Helping 20 Million Americans a Year for 20 Years. FREE!
Find the Right Lawyer for Your Legal Issue!

Find the Right Lawyer for Your Legal Issue!

Fast, Free, and Confidential

Call us today for a free consultation (855) 466-5776

I am on a payment plan with the IRS but find I cannot pay. What should I do?

UPDATED: June 19, 2018

Advertiser Disclosure

It’s all about you. We want to help you make the right legal decisions.

We strive to help you make confident law decisions. Finding trusted and reliable legal advice should be easy. This doesn't influence our content. Our opinions are our own.

It is important that you contact IRS as soon as you become aware that you can’t make a particular payment or that for any reason you cannot continue the payment plan as it was originally structured. IRS makes a distinction between taxpayers making a sincere effort to pay their debt and taxpayers who show little or no evidence of cooperation. The IRS may modify the plan, suspend it temporarily, or work through the problem with you. But failure to communicate with the IRS can lead to a defaulted payment agreement, which could trigger forced collection action (e.g., tax liens, wage levies).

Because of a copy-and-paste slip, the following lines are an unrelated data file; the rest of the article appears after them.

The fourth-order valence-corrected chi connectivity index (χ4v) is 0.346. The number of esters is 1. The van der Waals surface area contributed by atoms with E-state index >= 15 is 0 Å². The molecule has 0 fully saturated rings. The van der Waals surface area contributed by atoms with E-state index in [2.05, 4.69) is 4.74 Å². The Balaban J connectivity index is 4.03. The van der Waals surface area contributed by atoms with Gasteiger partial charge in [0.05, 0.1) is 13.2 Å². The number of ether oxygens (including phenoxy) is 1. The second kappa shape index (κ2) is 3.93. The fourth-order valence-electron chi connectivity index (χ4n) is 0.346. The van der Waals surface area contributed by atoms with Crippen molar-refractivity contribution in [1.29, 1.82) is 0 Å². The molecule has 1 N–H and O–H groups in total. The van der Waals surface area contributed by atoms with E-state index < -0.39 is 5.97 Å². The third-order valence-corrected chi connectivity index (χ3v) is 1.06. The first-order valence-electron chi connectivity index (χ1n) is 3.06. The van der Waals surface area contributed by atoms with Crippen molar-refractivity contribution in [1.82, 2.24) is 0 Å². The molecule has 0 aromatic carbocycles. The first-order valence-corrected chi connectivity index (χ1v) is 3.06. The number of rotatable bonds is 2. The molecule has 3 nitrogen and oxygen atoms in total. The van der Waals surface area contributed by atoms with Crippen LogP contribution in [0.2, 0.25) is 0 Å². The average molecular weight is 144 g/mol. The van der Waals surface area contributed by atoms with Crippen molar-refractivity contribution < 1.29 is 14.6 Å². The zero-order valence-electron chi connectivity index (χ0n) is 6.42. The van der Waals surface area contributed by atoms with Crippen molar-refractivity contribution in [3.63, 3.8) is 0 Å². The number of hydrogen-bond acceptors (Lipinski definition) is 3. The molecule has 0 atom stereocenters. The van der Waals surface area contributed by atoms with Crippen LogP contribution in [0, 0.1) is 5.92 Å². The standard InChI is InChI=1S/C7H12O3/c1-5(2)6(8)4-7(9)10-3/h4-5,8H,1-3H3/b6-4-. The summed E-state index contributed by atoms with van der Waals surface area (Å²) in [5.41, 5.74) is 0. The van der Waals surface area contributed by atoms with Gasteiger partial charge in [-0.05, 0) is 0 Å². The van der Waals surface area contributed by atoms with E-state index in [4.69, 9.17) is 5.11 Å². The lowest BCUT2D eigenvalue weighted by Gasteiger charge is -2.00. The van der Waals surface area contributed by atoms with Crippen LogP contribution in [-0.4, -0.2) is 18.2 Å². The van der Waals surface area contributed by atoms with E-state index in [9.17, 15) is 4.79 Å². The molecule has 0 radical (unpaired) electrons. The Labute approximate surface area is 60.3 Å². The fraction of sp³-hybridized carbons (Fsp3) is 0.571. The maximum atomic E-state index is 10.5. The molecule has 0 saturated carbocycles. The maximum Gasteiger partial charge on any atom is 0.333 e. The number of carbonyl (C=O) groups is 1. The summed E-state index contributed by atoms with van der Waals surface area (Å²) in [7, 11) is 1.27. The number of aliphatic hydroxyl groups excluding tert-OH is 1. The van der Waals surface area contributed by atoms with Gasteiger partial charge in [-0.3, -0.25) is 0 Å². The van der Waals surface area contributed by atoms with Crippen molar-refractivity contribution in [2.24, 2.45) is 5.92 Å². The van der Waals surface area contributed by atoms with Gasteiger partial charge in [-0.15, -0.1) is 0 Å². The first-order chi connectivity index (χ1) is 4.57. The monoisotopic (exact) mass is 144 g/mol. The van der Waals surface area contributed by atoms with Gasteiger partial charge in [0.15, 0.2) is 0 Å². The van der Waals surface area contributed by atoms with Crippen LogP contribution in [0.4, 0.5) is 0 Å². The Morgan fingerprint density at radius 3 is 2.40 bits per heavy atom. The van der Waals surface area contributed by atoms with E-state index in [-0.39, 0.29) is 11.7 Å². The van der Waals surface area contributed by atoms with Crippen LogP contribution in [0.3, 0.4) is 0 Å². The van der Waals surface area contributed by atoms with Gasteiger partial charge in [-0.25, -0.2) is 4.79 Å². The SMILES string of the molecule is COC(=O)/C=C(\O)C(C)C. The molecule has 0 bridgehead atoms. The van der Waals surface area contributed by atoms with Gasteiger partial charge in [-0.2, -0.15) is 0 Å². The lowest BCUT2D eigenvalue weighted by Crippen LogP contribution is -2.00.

The IRS also must give you at least 30 days notice of its intent to modify or terminate the payment plan along with an explanation as to why the agreement is being modified or terminated.

For more information, read our section on "Tax Enforcement".

Find the Right Lawyer for Your Legal Issue!

Fast, Free, and Confidential

Call us today for a free consultation (855) 466-5776